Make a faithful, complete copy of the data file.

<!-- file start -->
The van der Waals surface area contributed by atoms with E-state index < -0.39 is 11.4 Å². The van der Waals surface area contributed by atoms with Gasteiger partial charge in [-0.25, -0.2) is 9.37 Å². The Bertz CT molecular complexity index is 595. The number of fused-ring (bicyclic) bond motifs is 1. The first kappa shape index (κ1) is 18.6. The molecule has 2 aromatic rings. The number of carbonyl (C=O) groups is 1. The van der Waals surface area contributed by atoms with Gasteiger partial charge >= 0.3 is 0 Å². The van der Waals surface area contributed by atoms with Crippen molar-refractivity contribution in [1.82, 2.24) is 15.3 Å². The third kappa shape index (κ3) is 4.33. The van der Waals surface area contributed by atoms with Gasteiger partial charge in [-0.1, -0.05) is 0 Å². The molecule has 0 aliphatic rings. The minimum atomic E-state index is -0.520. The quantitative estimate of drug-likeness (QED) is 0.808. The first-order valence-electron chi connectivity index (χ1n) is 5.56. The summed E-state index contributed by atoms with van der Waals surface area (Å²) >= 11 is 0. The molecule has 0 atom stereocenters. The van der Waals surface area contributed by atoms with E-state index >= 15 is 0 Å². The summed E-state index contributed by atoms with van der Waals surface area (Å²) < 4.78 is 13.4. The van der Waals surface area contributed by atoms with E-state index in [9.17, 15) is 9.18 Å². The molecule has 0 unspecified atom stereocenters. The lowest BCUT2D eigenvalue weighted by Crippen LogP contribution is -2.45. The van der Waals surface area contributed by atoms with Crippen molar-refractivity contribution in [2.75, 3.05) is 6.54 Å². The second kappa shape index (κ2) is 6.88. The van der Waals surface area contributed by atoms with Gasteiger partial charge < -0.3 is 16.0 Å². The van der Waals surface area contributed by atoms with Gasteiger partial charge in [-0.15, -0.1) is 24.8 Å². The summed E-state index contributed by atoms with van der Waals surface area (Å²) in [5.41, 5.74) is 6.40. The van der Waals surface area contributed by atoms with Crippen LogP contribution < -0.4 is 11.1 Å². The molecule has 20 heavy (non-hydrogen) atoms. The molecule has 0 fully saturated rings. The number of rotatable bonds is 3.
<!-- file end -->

The van der Waals surface area contributed by atoms with E-state index < -0.39 is 11.4 Å². The van der Waals surface area contributed by atoms with Gasteiger partial charge in [-0.25, -0.2) is 9.37 Å². The Bertz CT molecular complexity index is 595. The number of fused-ring (bicyclic) bond motifs is 1. The first kappa shape index (κ1) is 18.6. The molecule has 2 aromatic rings. The number of carbonyl (C=O) groups is 1. The van der Waals surface area contributed by atoms with Gasteiger partial charge >= 0.3 is 0 Å². The van der Waals surface area contributed by atoms with Crippen molar-refractivity contribution in [1.82, 2.24) is 15.3 Å². The third kappa shape index (κ3) is 4.33. The van der Waals surface area contributed by atoms with Gasteiger partial charge in [-0.1, -0.05) is 0 Å². The molecule has 0 aliphatic rings. The minimum atomic E-state index is -0.520. The quantitative estimate of drug-likeness (QED) is 0.808. The first-order valence-electron chi connectivity index (χ1n) is 5.56. The summed E-state index contributed by atoms with van der Waals surface area (Å²) >= 11 is 0. The molecule has 0 atom stereocenters. The van der Waals surface area contributed by atoms with E-state index >= 15 is 0 Å². The summed E-state index contributed by atoms with van der Waals surface area (Å²) < 4.78 is 13.4. The van der Waals surface area contributed by atoms with E-state index in [9.17, 15) is 9.18 Å². The molecule has 0 unspecified atom stereocenters. The lowest BCUT2D eigenvalue weighted by Crippen LogP contribution is -2.45. The van der Waals surface area contributed by atoms with Crippen molar-refractivity contribution in [2.75, 3.05) is 6.54 Å². The second kappa shape index (κ2) is 6.88. The van der Waals surface area contributed by atoms with Gasteiger partial charge < -0.3 is 16.0 Å². The van der Waals surface area contributed by atoms with Gasteiger partial charge in [-0.15, -0.1) is 24.8 Å². The summed E-state index contributed by atoms with van der Waals surface area (Å²) in [5.41, 5.74) is 6.40. The van der Waals surface area contributed by atoms with Crippen LogP contribution < -0.4 is 11.1 Å². The molecule has 20 heavy (non-hydrogen) atoms. The molecule has 0 fully saturated rings. The number of rotatable bonds is 3.